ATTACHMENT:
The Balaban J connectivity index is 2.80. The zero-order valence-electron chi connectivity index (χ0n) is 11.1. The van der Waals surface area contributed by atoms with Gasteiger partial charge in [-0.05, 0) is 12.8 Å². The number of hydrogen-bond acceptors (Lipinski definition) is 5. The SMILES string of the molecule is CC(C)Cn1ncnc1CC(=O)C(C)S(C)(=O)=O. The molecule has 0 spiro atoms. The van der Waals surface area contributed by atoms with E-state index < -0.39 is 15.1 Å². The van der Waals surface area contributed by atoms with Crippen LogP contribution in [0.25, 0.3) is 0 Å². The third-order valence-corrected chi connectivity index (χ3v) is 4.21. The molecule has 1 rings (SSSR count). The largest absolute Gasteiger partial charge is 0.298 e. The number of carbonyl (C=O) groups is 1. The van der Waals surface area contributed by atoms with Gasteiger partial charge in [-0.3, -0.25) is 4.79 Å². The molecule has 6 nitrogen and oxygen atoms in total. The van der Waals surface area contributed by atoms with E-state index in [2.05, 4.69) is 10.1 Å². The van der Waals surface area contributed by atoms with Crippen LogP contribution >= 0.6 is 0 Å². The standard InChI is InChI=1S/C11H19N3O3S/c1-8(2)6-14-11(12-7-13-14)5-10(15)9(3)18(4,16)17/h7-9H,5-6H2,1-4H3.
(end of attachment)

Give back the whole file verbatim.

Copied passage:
The Balaban J connectivity index is 2.80. The zero-order valence-electron chi connectivity index (χ0n) is 11.1. The van der Waals surface area contributed by atoms with Gasteiger partial charge in [-0.05, 0) is 12.8 Å². The number of hydrogen-bond acceptors (Lipinski definition) is 5. The SMILES string of the molecule is CC(C)Cn1ncnc1CC(=O)C(C)S(C)(=O)=O. The molecule has 0 spiro atoms. The van der Waals surface area contributed by atoms with E-state index < -0.39 is 15.1 Å². The van der Waals surface area contributed by atoms with Crippen LogP contribution in [0.25, 0.3) is 0 Å². The third-order valence-corrected chi connectivity index (χ3v) is 4.21. The molecule has 1 rings (SSSR count). The largest absolute Gasteiger partial charge is 0.298 e. The number of carbonyl (C=O) groups is 1. The van der Waals surface area contributed by atoms with Gasteiger partial charge in [-0.3, -0.25) is 4.79 Å². The molecule has 6 nitrogen and oxygen atoms in total. The van der Waals surface area contributed by atoms with E-state index in [2.05, 4.69) is 10.1 Å². The van der Waals surface area contributed by atoms with Crippen LogP contribution >= 0.6 is 0 Å². The standard InChI is InChI=1S/C11H19N3O3S/c1-8(2)6-14-11(12-7-13-14)5-10(15)9(3)18(4,16)17/h7-9H,5-6H2,1-4H3.